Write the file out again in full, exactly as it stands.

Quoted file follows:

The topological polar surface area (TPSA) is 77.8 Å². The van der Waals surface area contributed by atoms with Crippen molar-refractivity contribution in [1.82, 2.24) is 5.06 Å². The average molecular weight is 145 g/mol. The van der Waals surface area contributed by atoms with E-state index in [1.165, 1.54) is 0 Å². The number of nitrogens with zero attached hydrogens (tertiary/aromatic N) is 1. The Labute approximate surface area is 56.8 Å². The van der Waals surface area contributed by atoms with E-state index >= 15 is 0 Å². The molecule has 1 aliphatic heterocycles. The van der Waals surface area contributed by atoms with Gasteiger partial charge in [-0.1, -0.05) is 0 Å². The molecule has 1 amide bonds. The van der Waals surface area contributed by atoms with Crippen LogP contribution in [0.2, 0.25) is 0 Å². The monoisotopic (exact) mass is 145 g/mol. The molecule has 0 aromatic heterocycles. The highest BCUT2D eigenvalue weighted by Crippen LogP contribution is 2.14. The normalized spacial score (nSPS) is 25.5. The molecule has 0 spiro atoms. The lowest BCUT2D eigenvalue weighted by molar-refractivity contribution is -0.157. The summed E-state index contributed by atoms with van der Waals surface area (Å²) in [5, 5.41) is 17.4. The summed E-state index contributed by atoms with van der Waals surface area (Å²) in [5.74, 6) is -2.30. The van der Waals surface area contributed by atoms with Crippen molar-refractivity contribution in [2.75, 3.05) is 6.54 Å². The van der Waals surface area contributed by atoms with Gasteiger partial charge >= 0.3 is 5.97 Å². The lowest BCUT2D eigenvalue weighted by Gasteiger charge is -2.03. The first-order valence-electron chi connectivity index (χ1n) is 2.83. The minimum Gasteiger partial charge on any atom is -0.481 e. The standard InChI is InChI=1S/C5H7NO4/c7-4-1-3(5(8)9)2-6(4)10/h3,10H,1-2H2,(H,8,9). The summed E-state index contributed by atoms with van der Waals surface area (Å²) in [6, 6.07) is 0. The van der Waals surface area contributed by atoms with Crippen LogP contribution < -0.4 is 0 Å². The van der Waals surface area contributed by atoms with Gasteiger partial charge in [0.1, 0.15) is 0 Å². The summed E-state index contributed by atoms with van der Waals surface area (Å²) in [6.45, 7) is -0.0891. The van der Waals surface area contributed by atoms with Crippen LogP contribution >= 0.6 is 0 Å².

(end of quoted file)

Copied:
The topological polar surface area (TPSA) is 77.8 Å². The van der Waals surface area contributed by atoms with Crippen molar-refractivity contribution in [1.82, 2.24) is 5.06 Å². The average molecular weight is 145 g/mol. The van der Waals surface area contributed by atoms with E-state index in [1.165, 1.54) is 0 Å². The number of nitrogens with zero attached hydrogens (tertiary/aromatic N) is 1. The Labute approximate surface area is 56.8 Å². The van der Waals surface area contributed by atoms with E-state index >= 15 is 0 Å². The molecule has 1 aliphatic heterocycles. The van der Waals surface area contributed by atoms with Gasteiger partial charge in [-0.1, -0.05) is 0 Å². The molecule has 1 amide bonds. The van der Waals surface area contributed by atoms with Crippen LogP contribution in [0.2, 0.25) is 0 Å². The monoisotopic (exact) mass is 145 g/mol. The molecule has 0 aromatic heterocycles. The highest BCUT2D eigenvalue weighted by Crippen LogP contribution is 2.14. The normalized spacial score (nSPS) is 25.5. The molecule has 0 spiro atoms. The lowest BCUT2D eigenvalue weighted by molar-refractivity contribution is -0.157. The summed E-state index contributed by atoms with van der Waals surface area (Å²) in [5, 5.41) is 17.4. The summed E-state index contributed by atoms with van der Waals surface area (Å²) in [5.74, 6) is -2.30. The van der Waals surface area contributed by atoms with Crippen molar-refractivity contribution in [2.75, 3.05) is 6.54 Å². The van der Waals surface area contributed by atoms with Gasteiger partial charge >= 0.3 is 5.97 Å². The lowest BCUT2D eigenvalue weighted by Gasteiger charge is -2.03. The first-order valence-electron chi connectivity index (χ1n) is 2.83. The minimum Gasteiger partial charge on any atom is -0.481 e. The standard InChI is InChI=1S/C5H7NO4/c7-4-1-3(5(8)9)2-6(4)10/h3,10H,1-2H2,(H,8,9). The summed E-state index contributed by atoms with van der Waals surface area (Å²) in [6, 6.07) is 0. The van der Waals surface area contributed by atoms with Crippen LogP contribution < -0.4 is 0 Å². The van der Waals surface area contributed by atoms with Gasteiger partial charge in [0.1, 0.15) is 0 Å². The summed E-state index contributed by atoms with van der Waals surface area (Å²) in [6.45, 7) is -0.0891. The van der Waals surface area contributed by atoms with Crippen LogP contribution >= 0.6 is 0 Å².